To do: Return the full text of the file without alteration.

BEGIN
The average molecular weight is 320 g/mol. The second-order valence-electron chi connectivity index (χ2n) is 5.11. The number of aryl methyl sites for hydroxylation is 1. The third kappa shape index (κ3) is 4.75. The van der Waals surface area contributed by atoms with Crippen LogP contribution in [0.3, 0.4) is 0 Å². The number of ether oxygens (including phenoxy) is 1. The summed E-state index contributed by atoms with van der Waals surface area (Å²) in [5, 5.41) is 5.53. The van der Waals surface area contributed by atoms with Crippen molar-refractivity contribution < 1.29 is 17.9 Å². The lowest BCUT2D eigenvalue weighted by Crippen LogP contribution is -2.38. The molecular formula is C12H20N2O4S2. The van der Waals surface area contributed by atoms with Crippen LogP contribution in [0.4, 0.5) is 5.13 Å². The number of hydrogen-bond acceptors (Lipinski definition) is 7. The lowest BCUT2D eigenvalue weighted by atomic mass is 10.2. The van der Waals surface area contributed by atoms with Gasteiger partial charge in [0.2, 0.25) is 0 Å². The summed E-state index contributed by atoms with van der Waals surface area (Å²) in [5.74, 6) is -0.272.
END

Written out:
The average molecular weight is 320 g/mol. The second-order valence-electron chi connectivity index (χ2n) is 5.11. The number of aryl methyl sites for hydroxylation is 1. The third kappa shape index (κ3) is 4.75. The van der Waals surface area contributed by atoms with Crippen LogP contribution in [0.3, 0.4) is 0 Å². The number of ether oxygens (including phenoxy) is 1. The summed E-state index contributed by atoms with van der Waals surface area (Å²) in [5, 5.41) is 5.53. The van der Waals surface area contributed by atoms with Crippen molar-refractivity contribution < 1.29 is 17.9 Å². The lowest BCUT2D eigenvalue weighted by Crippen LogP contribution is -2.38. The molecular formula is C12H20N2O4S2. The van der Waals surface area contributed by atoms with Crippen LogP contribution in [0.4, 0.5) is 5.13 Å². The number of hydrogen-bond acceptors (Lipinski definition) is 7. The lowest BCUT2D eigenvalue weighted by atomic mass is 10.2. The van der Waals surface area contributed by atoms with Gasteiger partial charge in [0.2, 0.25) is 0 Å². The summed E-state index contributed by atoms with van der Waals surface area (Å²) in [5.74, 6) is -0.272.